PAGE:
On a warm, mid-June afternoon a concerned mother brought her 11-year-old daughter, who had a high fever and a severe bellyache, to the emergency room at Hasbro Children’s Hospital in Providence, R.I. After doctors ruled out the usual suspects for the symptoms, such as bacterial infections and appendicitis, they started to seriously consider a diagnosis that would have been inconceivable two months prior: an emergent and potentially fatal inflammatory condition that occurs in children about four weeks after they are exposed to the new coronavirus.
The rare disease—called multisystem inflammatory syndrome in children (MIS-C) in the U.S. or pediatric multisystem inflammatory syndrome in the U.K., where it was first defined this past spring—is a hyperimmune response to SARS-CoV-2. It disproportionately affects Black, Hispanic and Latino children. In some cases of MIS-C resembling the bacterial overloads of toxic shock syndrome, youngsters arrive at the hospital with shock symptoms and organ failure. In others, they experience a high fever and inflammatory symptoms resembling those of Kawasaki disease, which strikes children’s blood vessels. Or the illness can look like neither of those threats, even though affected kids still have a high fever and widespread inflammation. Nearly all of the children treated for MIS-C survive and appear to be healthy afterward. But when it is undiagnosed or untreated, the condition can permanently damage the heart or cause death.
The disease is so new that there is no consensus on several of its fundamental features or on how to treat it. But insights from doctors who have been confronting MIS-C this summer, along with new research about its victims, are starting to reveal important clues. For instance, a small study published on August 18 in Nature Medicine concluded that the condition is distinct from Kawasaki disease, as many doctors suspected. And several large research efforts that have recently been launched could soon clarify how to diagnose MIS-C and identify trends in treatments that seem to work best.
As of August 20, 694 MIS-C cases and 11 deaths had been reported to the U.S. Centers for Disease Control and Prevention. About 1,000 cases had been documented worldwide by late July. Children are hospitalized for COVID-19 more than they are for MIS-C, according to various reports, but doctors say the latter is more dangerous. Although most youngsters recover, they often do so after severe illness. According to three recent studies, between 64 percent and 80 percent of those hospitalized for the condition required intensive care treatment, compared with about 33 percent of children hospitalized for COVID-19.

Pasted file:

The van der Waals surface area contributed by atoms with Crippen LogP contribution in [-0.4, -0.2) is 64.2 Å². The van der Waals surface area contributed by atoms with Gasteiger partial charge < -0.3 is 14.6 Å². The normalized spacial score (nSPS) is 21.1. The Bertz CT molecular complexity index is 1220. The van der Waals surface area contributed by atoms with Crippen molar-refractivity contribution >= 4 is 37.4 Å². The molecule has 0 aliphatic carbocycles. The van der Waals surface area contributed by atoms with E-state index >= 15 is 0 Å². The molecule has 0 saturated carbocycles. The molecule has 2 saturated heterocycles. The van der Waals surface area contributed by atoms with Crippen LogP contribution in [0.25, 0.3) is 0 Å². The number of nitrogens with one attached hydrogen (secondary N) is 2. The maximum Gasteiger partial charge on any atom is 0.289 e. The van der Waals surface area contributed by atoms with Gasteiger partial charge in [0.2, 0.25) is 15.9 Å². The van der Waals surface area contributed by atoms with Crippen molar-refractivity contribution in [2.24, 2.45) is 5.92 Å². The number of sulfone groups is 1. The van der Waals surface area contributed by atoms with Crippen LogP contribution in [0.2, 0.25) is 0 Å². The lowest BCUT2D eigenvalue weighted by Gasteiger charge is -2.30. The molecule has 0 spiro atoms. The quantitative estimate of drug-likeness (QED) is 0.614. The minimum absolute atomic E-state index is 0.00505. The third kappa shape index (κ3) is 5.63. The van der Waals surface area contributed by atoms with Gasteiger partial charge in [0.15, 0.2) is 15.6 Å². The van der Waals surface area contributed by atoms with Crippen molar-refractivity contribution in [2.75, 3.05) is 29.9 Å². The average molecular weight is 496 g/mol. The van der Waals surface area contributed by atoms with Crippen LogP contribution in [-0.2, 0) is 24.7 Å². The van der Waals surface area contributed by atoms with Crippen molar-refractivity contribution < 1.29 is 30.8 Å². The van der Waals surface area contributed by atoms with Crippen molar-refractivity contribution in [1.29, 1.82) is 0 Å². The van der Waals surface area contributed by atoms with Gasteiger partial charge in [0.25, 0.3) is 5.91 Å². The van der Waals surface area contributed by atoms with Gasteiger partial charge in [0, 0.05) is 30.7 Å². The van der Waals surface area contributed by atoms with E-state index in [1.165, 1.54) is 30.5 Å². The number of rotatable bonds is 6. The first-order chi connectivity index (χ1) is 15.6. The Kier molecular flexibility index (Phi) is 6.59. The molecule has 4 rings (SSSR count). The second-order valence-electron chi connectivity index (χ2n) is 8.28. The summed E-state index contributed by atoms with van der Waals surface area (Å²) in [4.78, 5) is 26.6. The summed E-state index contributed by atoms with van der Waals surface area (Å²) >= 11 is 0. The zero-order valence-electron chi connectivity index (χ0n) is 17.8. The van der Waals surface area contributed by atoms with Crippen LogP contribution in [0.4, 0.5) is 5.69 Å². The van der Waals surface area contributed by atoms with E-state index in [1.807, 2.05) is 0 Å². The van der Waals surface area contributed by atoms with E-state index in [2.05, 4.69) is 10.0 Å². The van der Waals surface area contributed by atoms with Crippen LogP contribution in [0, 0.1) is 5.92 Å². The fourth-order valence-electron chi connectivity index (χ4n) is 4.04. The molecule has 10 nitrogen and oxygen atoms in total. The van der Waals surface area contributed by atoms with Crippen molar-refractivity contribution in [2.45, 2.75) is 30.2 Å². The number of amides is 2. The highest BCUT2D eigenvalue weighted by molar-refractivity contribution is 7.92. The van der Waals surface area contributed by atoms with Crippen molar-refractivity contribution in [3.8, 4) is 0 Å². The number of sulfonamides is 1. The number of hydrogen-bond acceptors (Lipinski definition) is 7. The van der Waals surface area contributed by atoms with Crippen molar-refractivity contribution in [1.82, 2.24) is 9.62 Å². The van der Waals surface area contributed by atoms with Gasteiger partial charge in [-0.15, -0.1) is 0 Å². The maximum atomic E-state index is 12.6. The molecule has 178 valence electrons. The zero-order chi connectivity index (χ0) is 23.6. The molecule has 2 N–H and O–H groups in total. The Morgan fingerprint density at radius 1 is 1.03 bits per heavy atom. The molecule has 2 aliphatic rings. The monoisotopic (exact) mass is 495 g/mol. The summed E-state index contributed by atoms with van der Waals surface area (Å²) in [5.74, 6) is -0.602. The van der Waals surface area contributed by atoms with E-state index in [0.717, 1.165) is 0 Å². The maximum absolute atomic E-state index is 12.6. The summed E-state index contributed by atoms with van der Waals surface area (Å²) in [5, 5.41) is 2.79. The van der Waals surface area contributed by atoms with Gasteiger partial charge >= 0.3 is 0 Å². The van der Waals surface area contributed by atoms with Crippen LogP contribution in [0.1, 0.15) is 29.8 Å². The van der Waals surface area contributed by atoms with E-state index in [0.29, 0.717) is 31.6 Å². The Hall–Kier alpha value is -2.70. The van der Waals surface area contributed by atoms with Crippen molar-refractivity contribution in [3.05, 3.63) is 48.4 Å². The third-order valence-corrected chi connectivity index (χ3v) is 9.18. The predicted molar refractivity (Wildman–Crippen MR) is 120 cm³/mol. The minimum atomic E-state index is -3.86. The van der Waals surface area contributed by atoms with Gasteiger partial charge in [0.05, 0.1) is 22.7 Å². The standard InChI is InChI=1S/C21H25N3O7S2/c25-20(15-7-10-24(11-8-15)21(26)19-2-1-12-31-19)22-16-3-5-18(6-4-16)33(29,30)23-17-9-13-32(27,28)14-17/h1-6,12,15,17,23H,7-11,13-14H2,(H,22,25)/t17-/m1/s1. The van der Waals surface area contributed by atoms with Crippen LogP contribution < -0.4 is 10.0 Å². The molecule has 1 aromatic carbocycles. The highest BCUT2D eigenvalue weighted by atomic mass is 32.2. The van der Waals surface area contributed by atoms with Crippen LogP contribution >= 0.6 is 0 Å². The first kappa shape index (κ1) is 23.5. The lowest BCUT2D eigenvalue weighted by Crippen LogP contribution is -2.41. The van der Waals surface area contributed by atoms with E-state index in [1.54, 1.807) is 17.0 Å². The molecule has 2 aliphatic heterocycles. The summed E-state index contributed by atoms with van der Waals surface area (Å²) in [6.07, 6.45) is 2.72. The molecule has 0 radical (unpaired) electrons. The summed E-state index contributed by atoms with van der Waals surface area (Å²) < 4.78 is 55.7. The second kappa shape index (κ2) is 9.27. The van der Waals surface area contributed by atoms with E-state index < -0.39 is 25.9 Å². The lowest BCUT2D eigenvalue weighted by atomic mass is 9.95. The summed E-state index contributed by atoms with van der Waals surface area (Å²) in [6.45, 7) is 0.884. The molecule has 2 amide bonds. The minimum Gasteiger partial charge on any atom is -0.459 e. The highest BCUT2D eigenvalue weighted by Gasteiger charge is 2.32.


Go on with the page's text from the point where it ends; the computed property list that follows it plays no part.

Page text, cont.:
With so few cases and descriptive studies, no diagnostic tests and no randomized controlled experimental results to guide treatment, hospital pediatricians have had to dig deep to figure out how to help the young victims. Silvia Chiang, a Brown University pediatric infectious disease (ID) specialist, and her colleague Sabina Holland managed the case at Hasbro. Keen for insight, Chiang followed evaluation guidelines developed by the Children’s Hospital of Philadelphia to the point where they read, “Consult ID”—in other words, she should consult herself. “I thought, ‘Ha ha. Okay. So now what do I do?’” she recalls.
Because there are no doctors who have any depth of experience with MIS-C, infectious disease physicians are huddling in-house with colleagues in specialties such as cardiology, hematology and rheumatology. Some of them are consulting far-flung colleagues with experience in treating the inflammatory Kawasaki disease, which has unknown causes, affects a few thousand young children annually in the U.S. and is more common in Japan.
As Chiang pursued clues for how to treat her patient, she came across limited CDC guidelines, as well as a Webinar for clinicians hosted by the agency. The latter featured a doctor affiliated with Imperial College London and St. Mary’s Hospital in London, who described dozens of area children who came down with MIS-C’s characteristic high fever and severe inflammation, which seemed to arise about a month after exposure to the new coronavirus. Chiang learned that four weeks before coming to the hospital, two of the Hasbro patient’s family members had recovered at home from relatively mild cases of COVID-19. The girl tested positive at the hospital for the coronavirus and for antibodies to it. Along with imaging scans, blood-work results and the CDC’s description, the evidence added up to MIS-C—the first reported case in Rhode Island.
Rapid, accurate diagnosis of MIS-C is crucial for treating children before the illness damages their heart or causes other life-threatening complications.“Kids come in kind of irritable and feverish and then, hours later, they just suddenly tank,” says Russell McCulloh, a pediatric infectious disease specialist at Children’s Hospital & Medical Center in Omaha. In some cases, hospitalized children quickly developed coronary artery inflammation, cardiac dysfunction such as a weakly pumping heart or even heart failure so severe that patients are placed on a so-called extracorporeal membrane oxygenation machine to do the work of the heart or lungs or on a mechanical ventilator to do the work of the latter.